Category: Tom Malone

Corporate boards miss out when they don’t include women

Posted by MIT Sloan Executive Education - 5 months and 24 days ago

Shirley Leung, Business Columnist for The Boston Globe has written extensively—and frequently—about the dearth of women on corporate boards. In her piece, “Across Health Care Board Rooms, That’s Madam Chairman to You,” she discusses the growing role of women on health care boards (nearly a third of Massachusetts-based hospitals have a woman running the board for the first time) and she compares the trend to the fact that only three percent of Fortune 500 companies have female board chairs.

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Intelligent technology for optimum performance

Posted by MIT Sloan Executive Education - 7 months and 1 day ago

As work environments become more complex, scientists continue to search for ways to improve how technology can enhance the performance of individuals and help groups work together most effectively.

According to an interview on the Smart Planet Blog with MIT Sloan Professor Thomas Malone, the crux of the matter is what he refers to as “collective intelligence”—how people and computers connect so that collectively they act more intelligently than any person, group, or computer separately.

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Four must-have skills for today’s leaders

Posted by MIT Sloan Executive Education - 1 year and 1 month and 5 days ago

Most of today's leadership literature focuses on the two most popular forms of leadership: the visionary leader—the charismatic transformational leader who inspires, or the relationship leader—the mentor who has the compassion and empathy needed to form strong relationships to support their organization. But the global business world is changing rapidly, from the top down and the bottom up.  Organizations are flatter. Boundaries are more blurred. Information moves faster across all levels within an organization. This means that leaders who can innovate and move quickly—leaders who have dynamic capabilities—are more likely to succeed. Deborah Ancona, Professor of Organization Studies at MIT Sloan, has spent the last year researching the competitive advantage of dynamic capability leaders. Says Ancona, “The greatest strength of a dynamic capability leader is their ability to filter through all the fast moving information that flows within and outside of the organization, recognize opportunities, and capitalize on them.”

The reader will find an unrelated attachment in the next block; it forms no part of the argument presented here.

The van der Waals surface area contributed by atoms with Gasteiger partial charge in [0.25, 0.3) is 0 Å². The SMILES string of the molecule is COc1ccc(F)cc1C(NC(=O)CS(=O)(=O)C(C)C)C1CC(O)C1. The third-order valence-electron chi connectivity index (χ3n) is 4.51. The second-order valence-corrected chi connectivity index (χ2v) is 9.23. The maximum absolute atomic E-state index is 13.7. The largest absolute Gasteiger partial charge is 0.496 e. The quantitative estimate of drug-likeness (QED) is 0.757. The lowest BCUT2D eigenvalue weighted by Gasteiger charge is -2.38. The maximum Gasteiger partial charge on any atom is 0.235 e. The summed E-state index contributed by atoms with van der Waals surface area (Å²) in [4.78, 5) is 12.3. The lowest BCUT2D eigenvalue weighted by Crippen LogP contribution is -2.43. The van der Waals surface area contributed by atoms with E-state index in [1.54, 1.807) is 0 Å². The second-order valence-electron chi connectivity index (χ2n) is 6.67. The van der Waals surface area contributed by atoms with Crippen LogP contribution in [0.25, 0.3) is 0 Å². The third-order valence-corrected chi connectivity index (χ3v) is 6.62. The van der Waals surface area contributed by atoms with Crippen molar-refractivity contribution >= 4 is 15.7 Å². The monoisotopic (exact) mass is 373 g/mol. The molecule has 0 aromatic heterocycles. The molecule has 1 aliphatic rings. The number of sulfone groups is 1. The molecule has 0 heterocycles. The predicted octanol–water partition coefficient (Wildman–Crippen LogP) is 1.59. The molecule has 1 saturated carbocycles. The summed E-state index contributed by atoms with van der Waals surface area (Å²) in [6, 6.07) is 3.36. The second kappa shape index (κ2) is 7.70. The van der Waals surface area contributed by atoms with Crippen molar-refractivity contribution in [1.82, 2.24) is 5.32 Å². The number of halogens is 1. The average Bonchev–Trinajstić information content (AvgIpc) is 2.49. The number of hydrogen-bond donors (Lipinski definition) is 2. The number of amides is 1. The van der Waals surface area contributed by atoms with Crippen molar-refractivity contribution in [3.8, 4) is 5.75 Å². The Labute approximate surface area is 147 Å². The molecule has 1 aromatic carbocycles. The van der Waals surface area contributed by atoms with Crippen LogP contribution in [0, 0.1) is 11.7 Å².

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Mapping collective intelligence to design winning organizations

Posted by MIT Sloan Executive Education - 1 year and 2 months and 11 days ago

It’s likely you’ve heard of collective intelligence, the term used broadly to refer to groups of individuals doing things collectively that seem intelligent. The most well-known examples of collective intelligence in action are Google and Wikipedia—large, loosely organized groups of people working together in a rapid transfer information stream. What many organizations don’t know—but could benefit from—is the use of mapping collective intelligence to dissect and better understand their people, processes, and sources of inefficiency and, in some cases, to create a structure to improve business innovation.

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